(4) the district’s actions were arbitrary and capricious.
If the employee demonstrates that any of these factors are applicable, the arbitrator can look to see if that affected the outcome of the evaluation. The evaluator’s determination of classroom teaching quality is not subject to review.
Arbitrators’ decisions are not appealable to the Commissioner of Education or the State Board of Education. It is appealable in the courts only in accordance with the New Jersey Arbitration Act, which provides very narrow grounds for appeal. It is also unusual because the Arbitration Act generally only applies to cases where the parties agree in writing to arbitrate.
If a teacher, principal, assistant principal or vice-principal is rated ineffective or partially effective for two consecutive years, the superintendent must file tenure charges for inefficiency. However, if the second year is partially ineffective, the superintendent may defer the filing one year for “exceptional circumstances;” tenure charges must be filed the next year, however, if that evaluation is not at least effective. The board must forward the charges to the Commissioner of Education unless it finds that the evaluation process was not followed. The employee is allowed to respond, but the Commissioner must send the charges to an arbitrator unless he finds the evaluation process was not followed.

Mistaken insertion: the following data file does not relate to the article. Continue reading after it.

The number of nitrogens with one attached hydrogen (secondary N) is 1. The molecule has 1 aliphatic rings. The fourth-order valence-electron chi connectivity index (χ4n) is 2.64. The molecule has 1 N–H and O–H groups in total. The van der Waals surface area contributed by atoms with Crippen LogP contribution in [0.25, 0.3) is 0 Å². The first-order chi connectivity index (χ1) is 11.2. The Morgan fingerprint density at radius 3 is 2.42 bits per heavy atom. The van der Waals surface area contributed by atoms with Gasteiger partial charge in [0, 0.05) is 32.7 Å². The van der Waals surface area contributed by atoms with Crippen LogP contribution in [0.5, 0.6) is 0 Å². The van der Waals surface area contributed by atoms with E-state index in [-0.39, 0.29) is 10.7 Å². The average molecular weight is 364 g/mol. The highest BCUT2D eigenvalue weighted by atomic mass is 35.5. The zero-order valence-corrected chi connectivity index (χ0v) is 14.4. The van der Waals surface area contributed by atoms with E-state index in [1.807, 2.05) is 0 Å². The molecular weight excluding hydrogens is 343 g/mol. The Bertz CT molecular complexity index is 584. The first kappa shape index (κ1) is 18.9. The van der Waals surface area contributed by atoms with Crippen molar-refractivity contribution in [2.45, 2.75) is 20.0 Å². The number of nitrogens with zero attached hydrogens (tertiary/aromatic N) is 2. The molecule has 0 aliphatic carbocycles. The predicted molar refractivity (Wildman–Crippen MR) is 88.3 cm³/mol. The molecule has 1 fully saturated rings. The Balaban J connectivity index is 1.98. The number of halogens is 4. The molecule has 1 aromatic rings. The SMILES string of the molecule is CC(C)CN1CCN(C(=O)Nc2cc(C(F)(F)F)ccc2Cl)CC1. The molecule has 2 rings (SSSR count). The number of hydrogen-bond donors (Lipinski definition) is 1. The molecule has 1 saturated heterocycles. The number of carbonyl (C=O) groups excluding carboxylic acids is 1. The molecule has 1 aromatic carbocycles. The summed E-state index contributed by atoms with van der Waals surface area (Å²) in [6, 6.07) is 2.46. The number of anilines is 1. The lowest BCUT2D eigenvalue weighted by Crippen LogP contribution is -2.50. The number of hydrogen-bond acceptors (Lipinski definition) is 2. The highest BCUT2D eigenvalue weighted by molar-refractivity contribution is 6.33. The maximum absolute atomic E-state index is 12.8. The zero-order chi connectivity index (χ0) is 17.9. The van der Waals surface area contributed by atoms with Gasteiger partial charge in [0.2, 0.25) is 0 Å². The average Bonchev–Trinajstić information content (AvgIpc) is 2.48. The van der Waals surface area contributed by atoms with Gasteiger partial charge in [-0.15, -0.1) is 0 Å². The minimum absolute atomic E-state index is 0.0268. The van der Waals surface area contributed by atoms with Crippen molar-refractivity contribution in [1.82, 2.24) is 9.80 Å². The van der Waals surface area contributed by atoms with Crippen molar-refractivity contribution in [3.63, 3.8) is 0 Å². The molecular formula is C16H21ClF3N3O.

The Commissioner of Education is required by the TEACHNJ Act to write rules to carry out the Act’s provisions. These may give shape to how the TEACHNJ Act affects public school teaching staff members. However, the TEACHNJ Act is a dramatic change in New Jersey’s system of fighting tenure charges.
A knowledgable New Jersey employment lawyer is thus essential to help in this process. McLaughlin & Nardi’s attorneys have significant knowledge in this area, and Maurice McLaughlin “wrote the book” on the subject – New Jersey Public Employment Law, Education Edition (Gann Law Books, 1st ed. 2012). McLaughlin & Nardi’s New Jersey employment attorneys also have considerable experience in arbitration.
E-mail us, or call (973) 890-0004, to speak with one of our employment attorneys .